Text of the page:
Freshman in a pandemic

Navigating school during the COVID-19 pandemic

As the COVID-19 pandemic surged in the spring of 2020, millions of high school seniors were forced to turn the page and abandon their high school memories as they entered into the unknown of college.   

“We didn’t really know what to expect, basically,” said Cameron Kaye, a freshman special education major from Manhasset, New York. “We were bummed, it was our senior year, we had so many events planned.”  

“I thought it was only going to last two weeks,” said Neal Fyock, a freshman pre-business major from Ellicott, Maryland.  

With college quickly approaching in the fall, many students began to question what their freshman year would look like. 

Will campus be different now that there is a pandemic? Will students be able to meet fellow freshmen? Will students be able to achieve the true college experience?  

Clemson University. Kaye and Fyock were not the only freshmen wondering what student life would be like during a pandemic. They were just two of the 3,932 freshmen to enroll in the fall of 2020, according to Clemson Admissions.   

Kaye received his acceptance letter from Clemson three weeks before the pandemic. The acceptance wasn’t a surprise to him, considering his grades matched up perfectly with Clemson’s academic standard, but it still gave him a sense of accomplishment that he had been accepted into one of his top schools.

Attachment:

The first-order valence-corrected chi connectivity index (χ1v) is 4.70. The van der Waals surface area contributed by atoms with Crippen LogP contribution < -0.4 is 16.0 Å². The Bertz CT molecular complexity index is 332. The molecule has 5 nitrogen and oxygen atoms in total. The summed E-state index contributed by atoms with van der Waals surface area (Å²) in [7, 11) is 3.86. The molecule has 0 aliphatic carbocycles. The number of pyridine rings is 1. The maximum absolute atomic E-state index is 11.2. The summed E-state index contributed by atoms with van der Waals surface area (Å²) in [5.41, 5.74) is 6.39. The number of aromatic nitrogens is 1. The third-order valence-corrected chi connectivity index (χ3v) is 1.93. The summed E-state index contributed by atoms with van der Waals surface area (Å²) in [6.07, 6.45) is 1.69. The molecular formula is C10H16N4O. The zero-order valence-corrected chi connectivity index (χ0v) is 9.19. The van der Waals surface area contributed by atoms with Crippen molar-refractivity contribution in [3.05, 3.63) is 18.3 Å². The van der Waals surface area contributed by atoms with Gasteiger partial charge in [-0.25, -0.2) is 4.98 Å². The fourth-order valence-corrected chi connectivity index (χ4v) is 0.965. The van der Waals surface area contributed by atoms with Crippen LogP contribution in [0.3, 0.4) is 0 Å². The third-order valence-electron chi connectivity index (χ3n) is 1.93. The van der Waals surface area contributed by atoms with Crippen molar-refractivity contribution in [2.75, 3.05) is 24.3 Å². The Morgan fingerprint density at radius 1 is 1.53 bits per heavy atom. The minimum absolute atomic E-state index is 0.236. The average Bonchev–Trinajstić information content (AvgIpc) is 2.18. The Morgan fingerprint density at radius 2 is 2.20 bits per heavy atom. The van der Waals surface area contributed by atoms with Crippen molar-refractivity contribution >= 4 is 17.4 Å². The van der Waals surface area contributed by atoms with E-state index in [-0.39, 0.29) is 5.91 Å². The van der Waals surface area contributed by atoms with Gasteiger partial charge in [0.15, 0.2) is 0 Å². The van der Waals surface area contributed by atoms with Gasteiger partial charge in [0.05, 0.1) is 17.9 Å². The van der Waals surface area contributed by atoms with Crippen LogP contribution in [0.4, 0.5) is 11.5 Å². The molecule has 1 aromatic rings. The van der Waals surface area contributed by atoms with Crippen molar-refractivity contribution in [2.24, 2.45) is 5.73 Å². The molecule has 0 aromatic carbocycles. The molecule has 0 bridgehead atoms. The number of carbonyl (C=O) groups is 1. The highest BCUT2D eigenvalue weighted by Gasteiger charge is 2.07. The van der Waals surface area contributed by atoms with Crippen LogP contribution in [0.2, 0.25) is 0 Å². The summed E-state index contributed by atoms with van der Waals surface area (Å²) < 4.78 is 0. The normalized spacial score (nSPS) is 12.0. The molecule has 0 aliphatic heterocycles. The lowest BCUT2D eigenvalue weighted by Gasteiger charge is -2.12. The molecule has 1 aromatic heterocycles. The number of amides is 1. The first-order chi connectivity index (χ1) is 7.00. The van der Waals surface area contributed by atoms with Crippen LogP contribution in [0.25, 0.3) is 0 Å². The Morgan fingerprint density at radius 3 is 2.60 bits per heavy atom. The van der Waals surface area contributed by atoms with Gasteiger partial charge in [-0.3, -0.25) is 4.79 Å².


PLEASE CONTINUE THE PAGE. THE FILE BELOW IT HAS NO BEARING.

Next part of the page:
From there, Kaye accepted his admission into Clemson in April, as the pandemic began to take shape. Although there was a sense of excitement for Kaye, he was still skeptical about his transition to campus. 

“I didn’t think our freshmen student body was going to come to campus. I was upset, I felt like my class was being targeted by the university. But I still tried to be optimistic about the situation.”  

Fyock, also expressed similar concerns after accepting his admission to Clemson in April.  

“As a freshman, you want the full college experience, you want 100%,” he said. 

Although Fyock was from Maryland, he knew exactly what the Clemson experience entailed.  

“The sports, the people, the atmosphere in general, that’s what drew me to Clemson,” he said.  

Since Fyock’s sister was a graduate from Clemson, Fyock had already been accustomed to Clemson’s traditions. He knew from the moment he first stepped on campus that this was where he wanted to go to school.  

As Kaye and Fyock prepared to head to Clemson in the fall, their skepticisms, expectations, and concerns were met head on.  

Although freshmen were allowed to move on campus, almost every aspect of Clemson’s campus was changed to satisfy COVID-19 regulations and guidelines.  

Students were not permitted to eat in the dining halls, gather in large groups, or allowed on campus or campus facilities without a mask. In addition, many courses were moved to an online format, and students were limited from interacting with each other through intramural sports, Greek life events, and other university programs.  

Within the first week of the fall semester, both Kaye and Fyock could feel the negative effects of these regulations on campus.  

Kaye remembered his first week on campus vividly.  

After moving into Greer Hall, Kaye remembered how excited he was to begin meeting new people, especially his hall mates. However, no one seemed to leave their rooms or wanted to interact with anyone.  

“The regulations that Clemson put in place made everyone feel isolated,” said Kaye. “We couldn’t hang out in large groups, we had to stay six feet apart in the dorms, and that made everyone just stay in their rooms and interact with their roommates instead. We were limited.”  

Three days into Kaye’s first week, Kaye decided to rush and have another chance to meet new people. Although rush was conducted online, he believed this was the best outlet to branch out on campus.